Premier seems to be a classic IT provider in that it provides services such as network supports, internet access, consulting and design of IT and telephone projects, trouble shooting, remote training, data back-up, and network monitoring for businesses.  In the original decision, the court sided with Premier that its sales were not subject to sales tax.  The court concluded that prior to 2005, sales of services related to prewritten software were not taxable. In so doing the court invalidated New Jerseys tax assessment against Premier.

Unhappy with the decision, New Jersey’s Division of Taxation sought reconsideration, which is very difficult to prevail on.  The Court seemed to grant reconsideration because the original case erred fundamentally on its analysis.  Primarily, the court originally believed the law did not tax such services until its 2005 amendment.  However, the amendment was really based on New Jersey’s membership into the Streamline Sales and Use Tax Agreement (“SSUTA”) in 2005, which required it to adopt a uniform definition.  Therefore, based on a 2004 Bulletin, the court reconsidered the case and ruled that the services were and have been subject to tax since 2004.

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Over the past several years software as a service (“SaaS”) has been a booming industry.  Pioneers in the cloud computing industry, like Salesforce, have developed web based applications that offer a wide range of services to the user.  Driven by competitors such as Microsoft, Adobe, Sap, ADP, Oracle, IBM, Intuit and Google, the SaaS industry has become a $204 billion industry and grown by more than 16% last year.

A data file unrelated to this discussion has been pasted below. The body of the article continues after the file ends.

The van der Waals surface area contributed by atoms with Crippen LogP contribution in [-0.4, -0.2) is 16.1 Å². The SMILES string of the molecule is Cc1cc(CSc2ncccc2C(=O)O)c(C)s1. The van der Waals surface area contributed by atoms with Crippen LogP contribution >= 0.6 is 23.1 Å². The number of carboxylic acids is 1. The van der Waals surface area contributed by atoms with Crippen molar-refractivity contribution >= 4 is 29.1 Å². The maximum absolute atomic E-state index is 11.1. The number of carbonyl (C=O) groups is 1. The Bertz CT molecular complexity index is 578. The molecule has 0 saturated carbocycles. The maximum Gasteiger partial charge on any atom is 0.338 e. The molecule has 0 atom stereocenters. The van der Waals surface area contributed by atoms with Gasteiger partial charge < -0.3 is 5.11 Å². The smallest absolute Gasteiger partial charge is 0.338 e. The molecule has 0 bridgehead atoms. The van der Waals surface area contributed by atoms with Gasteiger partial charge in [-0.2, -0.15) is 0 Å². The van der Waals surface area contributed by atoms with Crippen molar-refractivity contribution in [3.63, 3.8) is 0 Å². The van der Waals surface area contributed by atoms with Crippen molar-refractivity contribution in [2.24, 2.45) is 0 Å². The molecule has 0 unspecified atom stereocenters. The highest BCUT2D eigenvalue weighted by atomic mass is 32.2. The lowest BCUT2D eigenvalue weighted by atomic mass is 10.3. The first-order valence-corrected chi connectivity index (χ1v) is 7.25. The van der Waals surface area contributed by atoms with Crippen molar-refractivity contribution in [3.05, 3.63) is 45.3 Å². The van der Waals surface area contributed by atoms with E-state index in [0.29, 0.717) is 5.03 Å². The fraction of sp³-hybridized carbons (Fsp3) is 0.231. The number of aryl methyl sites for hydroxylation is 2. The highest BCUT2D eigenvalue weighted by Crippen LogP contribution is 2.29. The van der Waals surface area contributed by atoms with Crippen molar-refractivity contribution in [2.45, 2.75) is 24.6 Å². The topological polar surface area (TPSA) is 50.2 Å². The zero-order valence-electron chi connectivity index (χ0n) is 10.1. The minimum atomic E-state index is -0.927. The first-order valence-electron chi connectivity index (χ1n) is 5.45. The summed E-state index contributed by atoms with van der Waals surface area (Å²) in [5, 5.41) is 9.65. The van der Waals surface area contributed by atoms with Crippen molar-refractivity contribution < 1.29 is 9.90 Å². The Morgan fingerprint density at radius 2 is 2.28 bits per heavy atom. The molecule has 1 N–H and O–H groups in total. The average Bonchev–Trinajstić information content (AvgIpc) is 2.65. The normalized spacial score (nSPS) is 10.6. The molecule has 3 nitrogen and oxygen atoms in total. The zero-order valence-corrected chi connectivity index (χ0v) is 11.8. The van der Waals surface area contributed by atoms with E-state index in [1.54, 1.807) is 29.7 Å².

Traditionally, from a sales tax perspective, states tax the sale of tangible personal property but not services.  While many states adhere to that mantra, several states have moved towards taxing software despite being intangible in nature.  Still, it can be difficult to determine whether SaaS is more like a software, which may be taxable, or if it feels more like a service provided, which is not taxable in many states.

States have been consistently inconsistent across the country in determining whether to tax SaaS.  States often have similar statutes and reach completely different conclusions in their quest to analyze SaaS.  Further, many situations occur in which a state can treat two seemingly similar SaaS companies differently within their own state.  In an attempt to comply, companies often struggle with charging the appropriate sales tax in the correct state and/or their state income tax obligations, with respect to SaaS.